The same study displays similar divides along party lines and generations that have been present for years, though support among all groups has been increasing. Both Democratic leaning and Republican leaning voters believe cannabis use should be legal, with 78% of Democrats and 55% of Republicans surveyed in favor. Among generations, only the Silent Generation, or those born between 1928 and 1945, do not favor legalization, with only 35% in favor. The majority of Boomers (63%), Gen Xers (65%), and Millennials (76%) supported the measure. Given that these cohorts are becoming a larger share of the U.S. voter base, and most supporters of either political party support legalization, it seems likely that momentum will continue for more states to legalize.
Voter support may lead to more cannabis-friendly Congressmen and Senators getting elected and implementing legislation to support the industry. Even if all 50 states legalize cannabis, since it is illegal on the federal level, there would remain pervasive risks to plant-touching companies. Banking restrictions remain the largest obstacle for cannabis operators in the United States, as national banks cannot accept their deposits, loan them money, help them issue equity or debt, or service them in general. While the federal government tolerates industry activity within individual states, the Cole Memorandum warns that the Department of Justice would prevent “the diversion of marijuana from states where it is legal under state law in some form to other states,” enshrining the government’s role in regulating interstate commerce.15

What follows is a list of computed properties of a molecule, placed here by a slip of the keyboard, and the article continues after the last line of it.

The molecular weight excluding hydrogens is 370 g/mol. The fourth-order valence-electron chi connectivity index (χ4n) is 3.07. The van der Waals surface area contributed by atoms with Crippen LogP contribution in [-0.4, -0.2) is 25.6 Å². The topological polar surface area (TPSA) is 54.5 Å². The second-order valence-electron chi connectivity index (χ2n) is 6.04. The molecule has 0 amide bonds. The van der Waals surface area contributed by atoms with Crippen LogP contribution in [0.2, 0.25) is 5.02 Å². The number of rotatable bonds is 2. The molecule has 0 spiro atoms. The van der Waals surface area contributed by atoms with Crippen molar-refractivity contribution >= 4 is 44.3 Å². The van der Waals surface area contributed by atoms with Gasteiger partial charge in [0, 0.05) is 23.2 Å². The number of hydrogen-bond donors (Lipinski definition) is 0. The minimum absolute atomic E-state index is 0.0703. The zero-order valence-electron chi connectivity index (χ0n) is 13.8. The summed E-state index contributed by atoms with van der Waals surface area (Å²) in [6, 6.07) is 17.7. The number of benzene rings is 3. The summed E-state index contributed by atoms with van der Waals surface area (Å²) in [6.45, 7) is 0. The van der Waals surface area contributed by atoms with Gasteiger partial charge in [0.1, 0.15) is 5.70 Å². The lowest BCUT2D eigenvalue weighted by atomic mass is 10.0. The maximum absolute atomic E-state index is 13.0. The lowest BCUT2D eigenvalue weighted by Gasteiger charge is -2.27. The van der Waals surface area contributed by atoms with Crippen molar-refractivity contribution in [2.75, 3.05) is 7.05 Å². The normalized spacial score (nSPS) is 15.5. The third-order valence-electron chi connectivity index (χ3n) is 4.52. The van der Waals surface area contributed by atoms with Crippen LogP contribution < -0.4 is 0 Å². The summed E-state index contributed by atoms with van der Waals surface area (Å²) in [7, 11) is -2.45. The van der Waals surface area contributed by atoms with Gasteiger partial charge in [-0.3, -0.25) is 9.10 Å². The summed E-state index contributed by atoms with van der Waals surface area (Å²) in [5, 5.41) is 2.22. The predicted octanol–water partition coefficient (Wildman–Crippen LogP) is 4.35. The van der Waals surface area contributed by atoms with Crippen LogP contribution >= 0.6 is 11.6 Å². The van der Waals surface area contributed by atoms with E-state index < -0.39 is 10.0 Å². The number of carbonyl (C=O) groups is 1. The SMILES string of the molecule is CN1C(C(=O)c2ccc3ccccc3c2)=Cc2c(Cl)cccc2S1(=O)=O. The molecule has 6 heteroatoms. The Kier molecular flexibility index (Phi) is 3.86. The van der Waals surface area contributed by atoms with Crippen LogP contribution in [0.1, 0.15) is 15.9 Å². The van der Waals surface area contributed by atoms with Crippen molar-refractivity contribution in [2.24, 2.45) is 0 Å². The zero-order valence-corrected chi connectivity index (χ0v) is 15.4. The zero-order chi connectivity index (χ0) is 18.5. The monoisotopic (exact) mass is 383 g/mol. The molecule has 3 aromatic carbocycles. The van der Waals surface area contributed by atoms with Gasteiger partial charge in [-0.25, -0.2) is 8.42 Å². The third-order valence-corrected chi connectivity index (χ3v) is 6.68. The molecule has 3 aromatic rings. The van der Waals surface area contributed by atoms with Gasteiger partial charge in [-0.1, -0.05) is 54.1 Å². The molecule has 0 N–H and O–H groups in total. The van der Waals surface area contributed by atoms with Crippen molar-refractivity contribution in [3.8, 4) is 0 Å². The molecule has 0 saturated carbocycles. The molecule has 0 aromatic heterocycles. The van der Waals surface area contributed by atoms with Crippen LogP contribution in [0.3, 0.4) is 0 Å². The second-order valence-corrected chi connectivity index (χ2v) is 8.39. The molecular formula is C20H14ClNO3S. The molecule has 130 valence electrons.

The growth of legal cannabis has led to the proliferation of a wide variety of businesses supporting the industry. There are two broad categories that all cannabis companies fall into — plant-touching and ancillary.16 Since cannabis remains illegal at the federal level, plant-touching companies have come up with unique ways to operate nationally, while abiding within the regulatory framework. Ancillary companies are not bound by these restrictions, as they manufacture the products and provide the services that support the industry, without dealing with the plant itself.